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Letting go at Loi Krathong, By: Tim Gerland

Loi Krathong Festival & Yi Peng (Floating Lantern Festival)

Loi Krathong Festival is celebrated in Thailand and certain parts of Laos, Burma and Malaysia (Kelanten), during full moon of the 12th month in the traditional Thai lunar calendar. Loi literally means ‘to float,’ while krathong refers to the lotus shaped basket, set adrift on the rivers, lakes or canal. Krathong consist of banana leaves, flowers, coins, candles and incense sticks.

Letting go at Loi Krathong, By: Tim Gerland

Letting go at Loi Krathong, By: Tim Gerland

When people set their krathong afloat in the light of the full moon, the lights make for a magical atmosphere. The candles are a way to honor Buddha with light (the candle on the raft), the act of floating away the candle raft is symbolic of letting go of all one’s grudges, anger and defilements, so that one can start life afresh on a better foot. People will also cut their fingernails and hair and add them to the raft as a symbol of letting go of the bad parts of oneself.

Many Thai believe that floating a raft will bring good luck, and they do it to honor and thank the Goddess of Water, Phra Mae Khongkha. Besides that, raft building competitions, fireworks and beauty contests add additional flavor to the festival.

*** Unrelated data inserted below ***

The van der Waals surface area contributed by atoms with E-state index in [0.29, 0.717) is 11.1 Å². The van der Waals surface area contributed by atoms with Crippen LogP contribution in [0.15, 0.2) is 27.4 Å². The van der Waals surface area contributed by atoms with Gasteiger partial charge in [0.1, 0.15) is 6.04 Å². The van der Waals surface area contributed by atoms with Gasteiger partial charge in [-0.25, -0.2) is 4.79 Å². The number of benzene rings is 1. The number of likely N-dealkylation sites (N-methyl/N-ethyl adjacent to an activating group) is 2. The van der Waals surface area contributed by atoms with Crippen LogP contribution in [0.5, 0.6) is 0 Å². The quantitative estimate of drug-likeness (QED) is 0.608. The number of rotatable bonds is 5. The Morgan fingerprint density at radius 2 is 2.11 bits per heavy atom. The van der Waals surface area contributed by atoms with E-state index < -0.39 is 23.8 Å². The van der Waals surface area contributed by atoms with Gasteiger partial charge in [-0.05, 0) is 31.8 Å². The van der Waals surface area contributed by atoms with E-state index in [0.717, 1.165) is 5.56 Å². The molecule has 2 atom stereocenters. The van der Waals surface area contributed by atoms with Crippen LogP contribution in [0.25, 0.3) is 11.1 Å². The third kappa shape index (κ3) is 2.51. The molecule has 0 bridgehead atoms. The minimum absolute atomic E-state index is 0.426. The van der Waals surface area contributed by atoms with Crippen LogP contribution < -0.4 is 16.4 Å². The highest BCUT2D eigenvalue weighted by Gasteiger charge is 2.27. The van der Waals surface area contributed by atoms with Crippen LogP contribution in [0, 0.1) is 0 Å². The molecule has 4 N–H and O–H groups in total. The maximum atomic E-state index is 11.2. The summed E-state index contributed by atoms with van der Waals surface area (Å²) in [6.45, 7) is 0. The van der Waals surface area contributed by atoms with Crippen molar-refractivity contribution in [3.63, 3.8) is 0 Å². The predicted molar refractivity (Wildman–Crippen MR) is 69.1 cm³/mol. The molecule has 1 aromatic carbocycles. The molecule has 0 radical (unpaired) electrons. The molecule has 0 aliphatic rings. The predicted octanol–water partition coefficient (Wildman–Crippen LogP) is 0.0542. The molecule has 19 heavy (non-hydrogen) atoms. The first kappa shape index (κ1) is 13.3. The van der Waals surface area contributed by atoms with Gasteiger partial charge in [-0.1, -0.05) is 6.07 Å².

Yi Peng Festival

Yi Peng sky lantern festival

Yi Peng sky lantern festival

In the Northern Thai provinces that were once part of the ancient Lanna Thai kingdom, the Yi-peng Northern Lantern Festival is  celebrated simultaneously. Tubular lanterns (khom loi), resembling hot air balloons, are lit and released into the night sky as an offering the Lord Buddha. As hundreds of illuminated lanterns drift into infinity, they resemble large flocks of giant fluorescent jellyfish. Yi Peng accomplishes the same sense of wistful closure as the krathong floating downstream.

People usually make khom loi from a thin fabric, such as rice paper, to which a candle or fuel cell is attached. When the fuel cell is lit, the resulting hot air which is trapped inside the lantern creates enough lift for the khom loi to float up in to the sky. In addition, people will also decorate their houses, gardens and temples with khom fai: intricately shaped paper lanterns which take on different forms. 

The most elaborate Yi Peng celebrations can be seen in Chiang Mai, the ancient capital of the former Lanna kingdom, where now both Loi Krathong and Yi Peng are celebrated at the same time resulting in lights floating on the waters, lights hanging from trees/buildings or standing on walls, and lights floating by in the sky. The tradition of Yi Peng was also adopted by certain parts of Laos during the 16th century. For more info on this festival in Thailand go to this informative Tourism Authority of Thailand website.

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